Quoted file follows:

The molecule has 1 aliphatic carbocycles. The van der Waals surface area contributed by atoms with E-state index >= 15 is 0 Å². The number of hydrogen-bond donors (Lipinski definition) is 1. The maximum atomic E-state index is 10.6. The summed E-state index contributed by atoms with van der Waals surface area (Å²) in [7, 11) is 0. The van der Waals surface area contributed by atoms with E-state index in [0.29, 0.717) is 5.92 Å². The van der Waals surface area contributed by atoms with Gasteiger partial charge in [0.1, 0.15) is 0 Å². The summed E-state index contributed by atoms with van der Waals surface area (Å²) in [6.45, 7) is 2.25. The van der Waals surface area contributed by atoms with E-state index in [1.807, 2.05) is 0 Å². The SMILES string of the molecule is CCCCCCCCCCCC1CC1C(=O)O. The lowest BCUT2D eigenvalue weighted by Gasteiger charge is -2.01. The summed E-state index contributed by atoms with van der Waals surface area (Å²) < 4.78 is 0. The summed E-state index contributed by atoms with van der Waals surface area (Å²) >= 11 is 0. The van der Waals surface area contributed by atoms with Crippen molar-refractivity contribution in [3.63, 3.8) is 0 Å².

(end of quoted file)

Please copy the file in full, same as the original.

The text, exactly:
The molecule has 1 aliphatic carbocycles. The van der Waals surface area contributed by atoms with E-state index >= 15 is 0 Å². The number of hydrogen-bond donors (Lipinski definition) is 1. The maximum atomic E-state index is 10.6. The summed E-state index contributed by atoms with van der Waals surface area (Å²) in [7, 11) is 0. The van der Waals surface area contributed by atoms with E-state index in [0.29, 0.717) is 5.92 Å². The van der Waals surface area contributed by atoms with Gasteiger partial charge in [0.1, 0.15) is 0 Å². The summed E-state index contributed by atoms with van der Waals surface area (Å²) in [6.45, 7) is 2.25. The van der Waals surface area contributed by atoms with E-state index in [1.807, 2.05) is 0 Å². The SMILES string of the molecule is CCCCCCCCCCCC1CC1C(=O)O. The lowest BCUT2D eigenvalue weighted by Gasteiger charge is -2.01. The summed E-state index contributed by atoms with van der Waals surface area (Å²) < 4.78 is 0. The summed E-state index contributed by atoms with van der Waals surface area (Å²) >= 11 is 0. The van der Waals surface area contributed by atoms with Crippen molar-refractivity contribution in [3.63, 3.8) is 0 Å².